How Do Revised Guidelines Affect Cardiac Arrest Patient Survival?
October 5th, 2016
DENVER – While resuscitation guidelines previously called for up to three successive or “stacked” shocks with minimal time delays between defibrillation attempts for cardiac arrest patients, resuscitation guidelines were revised in 2005 to support single shock protocols with two minutes of chest compressions between defibrillation attempts to minimize interruptions in compressions.
A new study published in The BMJ Today raises questions about the delay in giving the second shock, suggesting it is not associated with improved survival.
Veterans’ Affairs Colorado Health Care System-led researchers said they conducted the study because of the lack of data on how those changes affect survival for patients with cardiac arrest in hospitals.
For the retrospective cohort study looking at 172 hospitals in the United States participating in the Get With The Guidelines-Resuscitation registry from 2004-12, the researchers examined trends in the time interval between first and second defibrillation attempts among 2,733 patients suffering cardiac arrest.
Among 2,733 patients with persistent ventricular tachycardia or ventricular fibrillation (VT/VF) after the first defibrillation attempt, 1,121 (41%) received a deferred, defined as more than one minute, second attempt.
In line with the guidelines, results indicate that the proportion of patients with a deferred second defibrillation attempt doubled from 26% in 2004 to 57% in 2012.
Compared with early second defibrillation, defined as less than a minute, unadjusted patient outcomes were significantly worse with deferred second defibrillation: 57.4% vs. 62.5% for return of spontaneous circulation, 38.4% vs. 43.6% for survival to 24 hours, and 24.7% vs. 30.8% for survival to hospital discharge.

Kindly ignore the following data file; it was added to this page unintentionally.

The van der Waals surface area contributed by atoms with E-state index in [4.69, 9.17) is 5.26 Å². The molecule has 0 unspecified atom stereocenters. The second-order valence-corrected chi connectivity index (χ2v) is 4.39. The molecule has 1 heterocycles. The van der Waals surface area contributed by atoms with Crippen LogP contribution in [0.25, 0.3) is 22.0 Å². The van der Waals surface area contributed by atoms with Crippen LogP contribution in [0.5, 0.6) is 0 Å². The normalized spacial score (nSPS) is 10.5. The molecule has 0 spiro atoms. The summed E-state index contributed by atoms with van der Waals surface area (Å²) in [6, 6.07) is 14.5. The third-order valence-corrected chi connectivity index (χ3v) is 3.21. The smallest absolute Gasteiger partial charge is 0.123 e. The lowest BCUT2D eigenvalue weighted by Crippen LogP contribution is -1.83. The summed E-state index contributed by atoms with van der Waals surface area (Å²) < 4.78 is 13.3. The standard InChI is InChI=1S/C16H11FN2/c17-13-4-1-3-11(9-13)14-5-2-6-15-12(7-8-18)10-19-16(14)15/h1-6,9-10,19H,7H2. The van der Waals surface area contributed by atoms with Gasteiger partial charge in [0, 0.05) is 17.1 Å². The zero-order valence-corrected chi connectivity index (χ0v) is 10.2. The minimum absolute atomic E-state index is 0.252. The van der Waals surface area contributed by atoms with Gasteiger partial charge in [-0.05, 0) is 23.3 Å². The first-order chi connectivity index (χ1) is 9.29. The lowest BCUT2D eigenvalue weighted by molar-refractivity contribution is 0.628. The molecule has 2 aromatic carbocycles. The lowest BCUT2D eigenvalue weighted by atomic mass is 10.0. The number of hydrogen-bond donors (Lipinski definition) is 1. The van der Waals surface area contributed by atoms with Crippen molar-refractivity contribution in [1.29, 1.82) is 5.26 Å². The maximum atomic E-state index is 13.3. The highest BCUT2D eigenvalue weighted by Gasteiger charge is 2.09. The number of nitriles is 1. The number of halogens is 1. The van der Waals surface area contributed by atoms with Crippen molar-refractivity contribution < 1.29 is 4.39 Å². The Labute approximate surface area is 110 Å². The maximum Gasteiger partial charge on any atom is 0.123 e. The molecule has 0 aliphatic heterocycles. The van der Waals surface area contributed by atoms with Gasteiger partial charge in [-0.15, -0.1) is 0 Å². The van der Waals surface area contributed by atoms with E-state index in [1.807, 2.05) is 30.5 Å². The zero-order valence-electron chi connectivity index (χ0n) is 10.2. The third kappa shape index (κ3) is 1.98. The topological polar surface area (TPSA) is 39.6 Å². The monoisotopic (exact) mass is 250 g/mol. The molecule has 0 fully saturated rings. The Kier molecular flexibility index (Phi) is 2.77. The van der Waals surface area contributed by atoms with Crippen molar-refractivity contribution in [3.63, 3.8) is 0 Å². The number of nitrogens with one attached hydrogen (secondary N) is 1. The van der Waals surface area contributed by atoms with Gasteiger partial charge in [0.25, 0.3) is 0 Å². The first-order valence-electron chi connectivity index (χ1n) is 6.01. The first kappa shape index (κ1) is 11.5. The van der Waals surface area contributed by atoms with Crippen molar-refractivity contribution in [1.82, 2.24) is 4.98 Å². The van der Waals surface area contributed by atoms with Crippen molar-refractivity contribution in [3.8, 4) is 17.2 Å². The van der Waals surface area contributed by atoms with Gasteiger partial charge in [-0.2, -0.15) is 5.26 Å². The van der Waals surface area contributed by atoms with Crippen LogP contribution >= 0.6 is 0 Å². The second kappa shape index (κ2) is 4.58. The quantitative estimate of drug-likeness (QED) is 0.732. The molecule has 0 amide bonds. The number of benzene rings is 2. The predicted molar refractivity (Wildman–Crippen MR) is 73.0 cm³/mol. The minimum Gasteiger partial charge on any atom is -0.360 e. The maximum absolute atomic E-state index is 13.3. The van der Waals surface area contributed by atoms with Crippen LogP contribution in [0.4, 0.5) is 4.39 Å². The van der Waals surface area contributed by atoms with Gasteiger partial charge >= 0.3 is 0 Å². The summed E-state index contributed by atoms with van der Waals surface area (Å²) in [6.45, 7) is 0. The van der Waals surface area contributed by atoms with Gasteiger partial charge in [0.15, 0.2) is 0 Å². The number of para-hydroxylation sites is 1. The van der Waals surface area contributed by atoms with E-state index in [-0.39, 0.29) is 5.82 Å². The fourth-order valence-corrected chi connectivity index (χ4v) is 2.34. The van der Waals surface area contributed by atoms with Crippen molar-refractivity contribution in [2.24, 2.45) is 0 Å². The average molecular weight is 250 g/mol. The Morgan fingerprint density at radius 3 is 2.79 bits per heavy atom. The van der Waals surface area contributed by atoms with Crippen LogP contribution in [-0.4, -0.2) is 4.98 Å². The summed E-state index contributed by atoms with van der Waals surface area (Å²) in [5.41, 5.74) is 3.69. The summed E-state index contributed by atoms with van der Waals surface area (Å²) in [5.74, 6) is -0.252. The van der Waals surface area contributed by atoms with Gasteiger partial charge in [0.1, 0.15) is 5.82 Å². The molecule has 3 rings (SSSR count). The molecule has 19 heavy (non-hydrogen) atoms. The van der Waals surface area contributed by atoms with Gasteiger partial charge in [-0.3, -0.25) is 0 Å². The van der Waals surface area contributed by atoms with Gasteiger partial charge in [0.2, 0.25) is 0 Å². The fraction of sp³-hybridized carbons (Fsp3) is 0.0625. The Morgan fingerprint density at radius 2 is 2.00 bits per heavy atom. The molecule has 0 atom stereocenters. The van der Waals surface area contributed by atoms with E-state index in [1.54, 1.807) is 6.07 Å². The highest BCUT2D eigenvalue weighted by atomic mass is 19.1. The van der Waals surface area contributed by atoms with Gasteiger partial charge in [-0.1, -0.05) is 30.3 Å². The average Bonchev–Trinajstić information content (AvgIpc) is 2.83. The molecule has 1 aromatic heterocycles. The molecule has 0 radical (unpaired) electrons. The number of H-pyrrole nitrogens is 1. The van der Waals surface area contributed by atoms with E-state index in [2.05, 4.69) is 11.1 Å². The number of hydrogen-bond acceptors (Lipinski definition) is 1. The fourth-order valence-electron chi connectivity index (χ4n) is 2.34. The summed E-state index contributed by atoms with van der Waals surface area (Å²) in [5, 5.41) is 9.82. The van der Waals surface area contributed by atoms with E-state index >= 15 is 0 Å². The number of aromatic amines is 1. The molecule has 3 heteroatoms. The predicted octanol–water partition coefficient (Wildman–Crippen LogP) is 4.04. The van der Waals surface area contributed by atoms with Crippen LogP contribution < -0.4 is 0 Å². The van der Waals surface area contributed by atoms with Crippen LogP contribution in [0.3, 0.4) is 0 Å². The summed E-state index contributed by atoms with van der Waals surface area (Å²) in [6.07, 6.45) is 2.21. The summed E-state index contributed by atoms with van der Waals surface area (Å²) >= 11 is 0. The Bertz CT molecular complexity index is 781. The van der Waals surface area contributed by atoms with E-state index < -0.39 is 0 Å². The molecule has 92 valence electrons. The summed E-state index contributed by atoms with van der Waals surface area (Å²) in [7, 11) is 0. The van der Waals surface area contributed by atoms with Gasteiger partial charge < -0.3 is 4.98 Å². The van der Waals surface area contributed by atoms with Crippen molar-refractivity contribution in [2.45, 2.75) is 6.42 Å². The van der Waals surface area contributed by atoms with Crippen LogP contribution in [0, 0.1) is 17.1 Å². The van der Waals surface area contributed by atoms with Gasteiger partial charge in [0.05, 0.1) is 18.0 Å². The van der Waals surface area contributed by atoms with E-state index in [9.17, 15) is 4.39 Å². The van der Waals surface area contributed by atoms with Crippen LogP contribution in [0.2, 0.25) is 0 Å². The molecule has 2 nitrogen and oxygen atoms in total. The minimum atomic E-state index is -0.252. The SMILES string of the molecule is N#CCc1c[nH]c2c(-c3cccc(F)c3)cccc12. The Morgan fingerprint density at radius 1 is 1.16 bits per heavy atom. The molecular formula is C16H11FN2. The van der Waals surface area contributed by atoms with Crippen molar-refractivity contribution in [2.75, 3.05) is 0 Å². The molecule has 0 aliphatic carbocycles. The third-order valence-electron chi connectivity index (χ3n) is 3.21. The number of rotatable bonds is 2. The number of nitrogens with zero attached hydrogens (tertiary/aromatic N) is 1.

After risk adjustment, study authors determined that deferred second defibrillation was not associated with survival to hospital discharge, with an adjusted risk ratio of 0.89.
A second study, led by researchers from Beth Israel Deaconess Medical Center in Boston, suggests that early administration of epinephrine in hospital is associated with poorer outcomes in patients with cardiac arrest and a shockable rhythm.
The international study team sought to reconcile different guidelines for use of epinephrine, employing the Get With The Guidelines data for nearly 3,000 patients with cardiac arrest at more than 300 U.S. hospitals. More than half, 51%, of patients received epinephrine within two minutes after the first defibrillation, contrary to current guidelines.
Results indicate that receiving epinephrine at that point was associated with a decreased chance of a good outcome, including survival to hospital discharge, compared with patients who were not given epinephrine within this time period.
Authors of both studies point out that their research was observational, so no firm conclusions can be drawn about cause and effect.